Archive for July, 2015

Releasing Equity From Your Second Home

Tuesday, July 21st, 2015

Funds can be released from up to five different properties which can offer you even more financial freedom than ever. If you intend on applying for an equity release against your second home, you should be aware of all of the advantages, disadvantages and prerequisites.

When you are planning on applying for an equity release plan against any additional property, you or one of the applicants will need to fulfil the set age requirements. Additionally, the property may also need to have a certain minimum value. If your property is not of a high enough value, the equity release provider will not be able to offer you any kind of substantial lump sum. In addition, if you are applying against an additional property, you should not be residing in that property.

These are just a handful of the set criteria that homeowners need to fulfil, and if you wish to release equity from multiple properties, each property will need to fulfil these requirements individually. The amount of funds you will be able to release from your second home and any other properties will largely depend on a number of factors. These include, but are not limited to, your age and the value of the property. The greater the value of the property, the larger the amount you can release. Likewise, the older the homeowner, the greater the amount you can release.

If you would like to gain a more informed understanding of the amount of money you will be able to release against your second home, you can use an online equity release calculator. These calculators will give you a very good idea of what to expect before meeting with any professionals. Once you do decide to set up a meeting with an advisor, it is important to meet with an independent financial advisor. In fact, you should meet with more than one in order to gain as much information before signing on the dotted line. Independent financial advisors are best since they do not have any ties to financial institutions that may sway their advice. They will be unbiased and offer neutral advice on various products from various equity release providers. Once you have all of the offers and terms presented to you, you can make the choice that best suits your personal needs.

Reasons to Use a Community Bank

Tuesday, July 21st, 2015

Here are seven advantages of supporting your local bank over a larger entity.

Same Services, Lower Costs

Community banks usually offer the same services that larger ones offer, but at a lower cost. Debit and credit card fees, as well as online bill paying fees, are offered at a lower rate. Small financial institutions on average offer better interest rates on savings.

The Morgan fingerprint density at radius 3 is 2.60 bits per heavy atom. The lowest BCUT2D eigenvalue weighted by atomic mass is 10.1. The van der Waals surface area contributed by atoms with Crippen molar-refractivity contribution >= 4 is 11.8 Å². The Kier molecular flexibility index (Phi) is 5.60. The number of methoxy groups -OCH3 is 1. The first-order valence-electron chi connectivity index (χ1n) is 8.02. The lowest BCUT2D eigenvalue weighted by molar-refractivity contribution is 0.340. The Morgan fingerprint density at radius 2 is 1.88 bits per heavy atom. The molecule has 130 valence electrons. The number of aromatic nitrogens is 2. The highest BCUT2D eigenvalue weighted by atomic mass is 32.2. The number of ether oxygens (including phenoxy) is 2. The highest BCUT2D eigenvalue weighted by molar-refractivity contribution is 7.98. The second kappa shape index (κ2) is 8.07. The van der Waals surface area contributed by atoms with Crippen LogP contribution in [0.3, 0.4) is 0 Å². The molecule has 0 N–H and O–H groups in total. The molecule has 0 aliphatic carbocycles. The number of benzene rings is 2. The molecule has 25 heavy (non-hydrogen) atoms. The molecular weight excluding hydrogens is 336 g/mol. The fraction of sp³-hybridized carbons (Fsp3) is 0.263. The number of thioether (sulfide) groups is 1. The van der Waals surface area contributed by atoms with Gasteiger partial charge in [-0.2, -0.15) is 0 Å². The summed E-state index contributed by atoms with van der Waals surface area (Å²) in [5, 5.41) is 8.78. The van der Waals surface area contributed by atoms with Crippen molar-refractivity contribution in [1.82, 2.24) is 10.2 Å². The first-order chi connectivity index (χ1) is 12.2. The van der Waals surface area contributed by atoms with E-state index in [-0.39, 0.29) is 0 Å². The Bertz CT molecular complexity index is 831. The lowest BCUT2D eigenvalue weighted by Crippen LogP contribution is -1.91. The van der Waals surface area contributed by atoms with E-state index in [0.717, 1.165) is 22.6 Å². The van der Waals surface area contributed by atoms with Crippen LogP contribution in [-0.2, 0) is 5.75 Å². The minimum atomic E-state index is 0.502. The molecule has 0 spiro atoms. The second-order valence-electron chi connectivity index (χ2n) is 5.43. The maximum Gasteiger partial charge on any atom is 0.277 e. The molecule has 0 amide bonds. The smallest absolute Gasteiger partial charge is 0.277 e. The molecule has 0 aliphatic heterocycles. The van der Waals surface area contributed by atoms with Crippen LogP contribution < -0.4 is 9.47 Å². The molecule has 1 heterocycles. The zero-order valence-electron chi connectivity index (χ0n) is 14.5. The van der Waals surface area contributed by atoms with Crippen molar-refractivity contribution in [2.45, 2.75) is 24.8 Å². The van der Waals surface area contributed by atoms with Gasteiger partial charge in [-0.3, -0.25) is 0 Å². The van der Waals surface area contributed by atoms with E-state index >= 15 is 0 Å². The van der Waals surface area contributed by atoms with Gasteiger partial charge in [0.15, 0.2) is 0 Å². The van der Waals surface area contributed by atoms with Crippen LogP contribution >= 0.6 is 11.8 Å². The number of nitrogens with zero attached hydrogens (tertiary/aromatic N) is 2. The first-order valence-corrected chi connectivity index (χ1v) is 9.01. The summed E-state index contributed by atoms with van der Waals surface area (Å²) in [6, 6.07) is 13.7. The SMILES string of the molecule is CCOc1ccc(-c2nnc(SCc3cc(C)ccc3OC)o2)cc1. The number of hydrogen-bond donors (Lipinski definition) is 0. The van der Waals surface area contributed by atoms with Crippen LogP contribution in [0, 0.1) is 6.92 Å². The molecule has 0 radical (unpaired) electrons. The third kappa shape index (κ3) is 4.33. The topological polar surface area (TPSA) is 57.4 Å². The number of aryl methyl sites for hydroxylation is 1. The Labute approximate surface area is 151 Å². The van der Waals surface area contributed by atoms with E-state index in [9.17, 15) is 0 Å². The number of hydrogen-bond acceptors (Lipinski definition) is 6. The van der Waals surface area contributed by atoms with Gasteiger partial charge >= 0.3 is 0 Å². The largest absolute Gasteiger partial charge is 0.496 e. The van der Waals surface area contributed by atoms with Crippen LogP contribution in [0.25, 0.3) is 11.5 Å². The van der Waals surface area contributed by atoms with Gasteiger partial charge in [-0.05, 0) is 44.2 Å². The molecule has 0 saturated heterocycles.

Local Deposits Stay Local

Megabanks often accept deposits in one state and then lend that money to other states. A community bank loans out their cash to local neighborhoods and communities. This supports other depositors in your area.

Executives Stay Local

With a national entity, you never know where its executives and managers are located. With a community bank, however, you can rest assured knowing that its executives live locally, are easily accessible and are invested in the community.

Productive Investment

Nationwide institutions set aside a substantial part of their resources for speculative trading on Wall Street. This provides a nice return for them but does nothing for their clients or the local economy. Smaller banks don’t rely on such investments, instead choosing to work to turn client deposits into loans.

Personal Qualification Criteria

Larger institutions that lack local roots usually operate on an impersonal qualification criterium when determining a candidate for a loan. Conversely, community banks are open to taking into account family history and personal character when deciding upon a loan. Individual circumstances actually matter to local banks and they’ll spend time to consider them.

Shorter Wait Times

Looking to receive swift acceptance for a new loan request? Community banks should work in your favor. Since all executives and employees are located locally, they are able to make such decisions with haste. Megabanks are slowed down by their loan approval committees, which are scattered across multiple states.

Small Businesses Understand Small Businesses

Sounds simple, right? Smaller banks and credit unions are themselves small businesses, and as such relate to and understand small businesses. Large banks are under the thumb of corporate America and don’t operate as small businesses themselves. They operate the same way mega corporations operate, paying their CEOs millions of dollars, shutting down branches when money gets tight, and working their employees long, strenuous hours. This leaves a void in their understanding of small businesses and the people associated with them.